Sunday, February 21, 2010

Tymoshenko Drops Challenge, But Political Drama Continues In Ukraine

On Saturday, Ukraine’s Prime Minister Yulia Tymoshenko dropped her legal challenge over the results of the country’s presidential election, which she lost by about 3.5% to former President Viktor Yanukovych two Sundays ago. In dropping her lawsuit though, Tymoshenko made it clear that her actions weren’t because she suddenly accepted the results of the vote – which international observers declared free and fair – but rather because she said she thought she could not get an honest hearing in Ukraine’s courts on her charges of massive voter fraud during the February 7 elections. But in doing so Tymoshenko has shown that this ongoing drama isn’t about what’s best for Ukrainian democracy, but rather it’s all about what’s best for Yulia.

Few poll watchers in Ukraine expected Tymoshenko’s challenge to succeed; in addition to the blessing the election received from monitors from Europe’s OSCE, world leaders have lined up to congratulate Yanukovych on his victory – a stark contrast from 2004 when international pressure over what appeared to be a rigged vote forced then-President Yanukovych into a runoff with his challenger (and eventual winner) Viktor Yushchenko. But in withdrawing her challenge, Tymoshenko decided to cast doubts on not only the legitimacy of President Yanukovych but on Ukraine’s legal system as well saying that she couldn’t get a fair hearing since the court was packed with “Yanukovych supporters”.

Of course nothing is keeping Tymoshenko from just presenting her evidence directly to the public, either via the press or the Internet; that she hasn’t suggests that the OSCE monitors were right about the quality of the election in the first place. It also indicates that Prime Minister Tymoshenko is still pushing the idea of blanket opposition in lieu of an actual political platform. The main reason that voters rejected her presidential candidacy is that they were fed up with the infighting between her and President Yushchenko that marked the five years following the Orange Revolution. While the two of them fought, Ukraine’s economy shrank, their currency nearly collapsed and corruption across the country increased. Now Tymoshenko is showing that she plans to continue to be the Opposer in Chief as President Yanukovych takes office.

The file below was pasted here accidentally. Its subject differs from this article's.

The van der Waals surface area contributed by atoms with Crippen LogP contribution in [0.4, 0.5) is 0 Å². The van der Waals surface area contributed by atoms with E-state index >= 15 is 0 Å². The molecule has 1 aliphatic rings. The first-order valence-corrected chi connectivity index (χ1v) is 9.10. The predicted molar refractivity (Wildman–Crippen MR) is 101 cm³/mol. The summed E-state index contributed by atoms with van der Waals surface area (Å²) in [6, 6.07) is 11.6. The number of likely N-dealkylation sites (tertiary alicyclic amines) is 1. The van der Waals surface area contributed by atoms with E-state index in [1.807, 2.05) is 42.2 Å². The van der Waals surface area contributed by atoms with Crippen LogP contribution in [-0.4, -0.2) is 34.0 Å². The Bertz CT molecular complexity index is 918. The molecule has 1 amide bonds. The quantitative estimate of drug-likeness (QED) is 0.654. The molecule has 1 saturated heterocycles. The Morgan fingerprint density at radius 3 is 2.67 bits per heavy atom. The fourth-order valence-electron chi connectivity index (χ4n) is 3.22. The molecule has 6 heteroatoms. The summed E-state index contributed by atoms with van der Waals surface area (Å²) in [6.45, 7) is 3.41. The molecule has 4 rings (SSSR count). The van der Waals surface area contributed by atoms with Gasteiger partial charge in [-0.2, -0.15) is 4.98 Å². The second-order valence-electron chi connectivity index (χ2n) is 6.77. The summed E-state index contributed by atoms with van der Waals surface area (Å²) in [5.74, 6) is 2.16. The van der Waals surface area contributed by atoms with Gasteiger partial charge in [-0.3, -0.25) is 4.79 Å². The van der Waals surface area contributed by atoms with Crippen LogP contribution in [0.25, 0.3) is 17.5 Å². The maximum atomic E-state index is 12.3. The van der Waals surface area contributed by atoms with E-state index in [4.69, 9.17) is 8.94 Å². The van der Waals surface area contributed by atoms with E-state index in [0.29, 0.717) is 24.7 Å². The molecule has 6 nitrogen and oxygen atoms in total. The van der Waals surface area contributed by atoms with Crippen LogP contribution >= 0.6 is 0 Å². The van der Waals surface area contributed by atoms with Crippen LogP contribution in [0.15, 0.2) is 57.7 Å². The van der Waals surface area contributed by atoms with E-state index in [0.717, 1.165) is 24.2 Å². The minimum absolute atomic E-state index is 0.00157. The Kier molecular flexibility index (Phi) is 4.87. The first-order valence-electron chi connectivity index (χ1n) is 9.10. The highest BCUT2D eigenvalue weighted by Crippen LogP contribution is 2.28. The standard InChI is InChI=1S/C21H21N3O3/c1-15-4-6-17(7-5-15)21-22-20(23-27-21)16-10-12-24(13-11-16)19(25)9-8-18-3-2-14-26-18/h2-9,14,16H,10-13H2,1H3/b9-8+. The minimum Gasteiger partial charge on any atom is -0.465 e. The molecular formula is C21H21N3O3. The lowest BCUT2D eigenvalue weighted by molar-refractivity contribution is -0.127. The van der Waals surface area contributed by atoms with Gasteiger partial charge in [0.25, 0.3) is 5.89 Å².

Yanukovych though is taking his own steps to prevent this. He has called for her resignation as Prime Minister, which Yulia has of course refused. Yanukovych is now trying to put together a coalition government that will include members of his former rival Yushchenko’s party but will exclude the Bloc Yulia Tymoshenko, thus freezing her out of the government and stripping her of the prime minister’s post in the process. If Yanukovych fails in his bid to put together his coalition, he is indicating he’ll call for early parliamentary elections, hoping that will give him the majority he needs to push Tymoshenko out.

*Ukraine 2010 electoral map from Wikipedia. Regions won by Yanukovych are blue, those won by Tymoshenko, yellow.
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1 comment:

College Research Papers said...

A great article indeed and a very detailed, realistic and superb analysis of the current and
past scenarios.